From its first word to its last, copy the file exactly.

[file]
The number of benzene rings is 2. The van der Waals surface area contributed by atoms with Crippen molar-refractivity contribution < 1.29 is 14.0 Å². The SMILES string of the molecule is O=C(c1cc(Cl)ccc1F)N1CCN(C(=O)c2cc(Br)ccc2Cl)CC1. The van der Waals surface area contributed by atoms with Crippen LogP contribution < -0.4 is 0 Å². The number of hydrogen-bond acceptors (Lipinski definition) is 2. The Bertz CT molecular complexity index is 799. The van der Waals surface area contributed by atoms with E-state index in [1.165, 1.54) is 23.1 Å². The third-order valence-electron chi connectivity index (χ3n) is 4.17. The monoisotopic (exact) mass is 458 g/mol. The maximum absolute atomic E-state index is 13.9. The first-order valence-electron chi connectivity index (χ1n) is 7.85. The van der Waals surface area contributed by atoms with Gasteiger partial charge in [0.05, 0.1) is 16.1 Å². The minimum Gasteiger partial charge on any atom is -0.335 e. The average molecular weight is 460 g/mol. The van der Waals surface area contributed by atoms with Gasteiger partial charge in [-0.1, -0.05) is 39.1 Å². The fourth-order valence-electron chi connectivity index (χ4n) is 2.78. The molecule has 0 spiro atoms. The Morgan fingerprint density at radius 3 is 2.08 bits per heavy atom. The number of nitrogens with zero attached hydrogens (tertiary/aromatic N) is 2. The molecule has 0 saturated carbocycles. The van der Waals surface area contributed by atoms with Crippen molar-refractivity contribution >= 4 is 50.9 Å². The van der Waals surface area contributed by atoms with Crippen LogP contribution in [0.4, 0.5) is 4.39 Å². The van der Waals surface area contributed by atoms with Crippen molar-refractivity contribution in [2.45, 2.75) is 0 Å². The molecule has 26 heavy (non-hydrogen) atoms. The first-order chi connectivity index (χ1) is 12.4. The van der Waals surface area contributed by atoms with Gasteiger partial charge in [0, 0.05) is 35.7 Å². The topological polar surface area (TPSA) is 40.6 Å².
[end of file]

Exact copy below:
The number of benzene rings is 2. The van der Waals surface area contributed by atoms with Crippen molar-refractivity contribution < 1.29 is 14.0 Å². The SMILES string of the molecule is O=C(c1cc(Cl)ccc1F)N1CCN(C(=O)c2cc(Br)ccc2Cl)CC1. The van der Waals surface area contributed by atoms with Crippen LogP contribution < -0.4 is 0 Å². The number of hydrogen-bond acceptors (Lipinski definition) is 2. The Bertz CT molecular complexity index is 799. The van der Waals surface area contributed by atoms with E-state index in [1.165, 1.54) is 23.1 Å². The third-order valence-electron chi connectivity index (χ3n) is 4.17. The monoisotopic (exact) mass is 458 g/mol. The maximum absolute atomic E-state index is 13.9. The first-order valence-electron chi connectivity index (χ1n) is 7.85. The van der Waals surface area contributed by atoms with Gasteiger partial charge in [0.05, 0.1) is 16.1 Å². The minimum Gasteiger partial charge on any atom is -0.335 e. The average molecular weight is 460 g/mol. The van der Waals surface area contributed by atoms with Gasteiger partial charge in [-0.1, -0.05) is 39.1 Å². The fourth-order valence-electron chi connectivity index (χ4n) is 2.78. The molecule has 0 spiro atoms. The Morgan fingerprint density at radius 3 is 2.08 bits per heavy atom. The number of nitrogens with zero attached hydrogens (tertiary/aromatic N) is 2. The molecule has 0 saturated carbocycles. The van der Waals surface area contributed by atoms with Crippen molar-refractivity contribution >= 4 is 50.9 Å². The van der Waals surface area contributed by atoms with Crippen LogP contribution in [0.4, 0.5) is 4.39 Å². The van der Waals surface area contributed by atoms with Crippen molar-refractivity contribution in [2.45, 2.75) is 0 Å². The molecule has 26 heavy (non-hydrogen) atoms. The first-order chi connectivity index (χ1) is 12.4. The van der Waals surface area contributed by atoms with Gasteiger partial charge in [0, 0.05) is 35.7 Å². The topological polar surface area (TPSA) is 40.6 Å².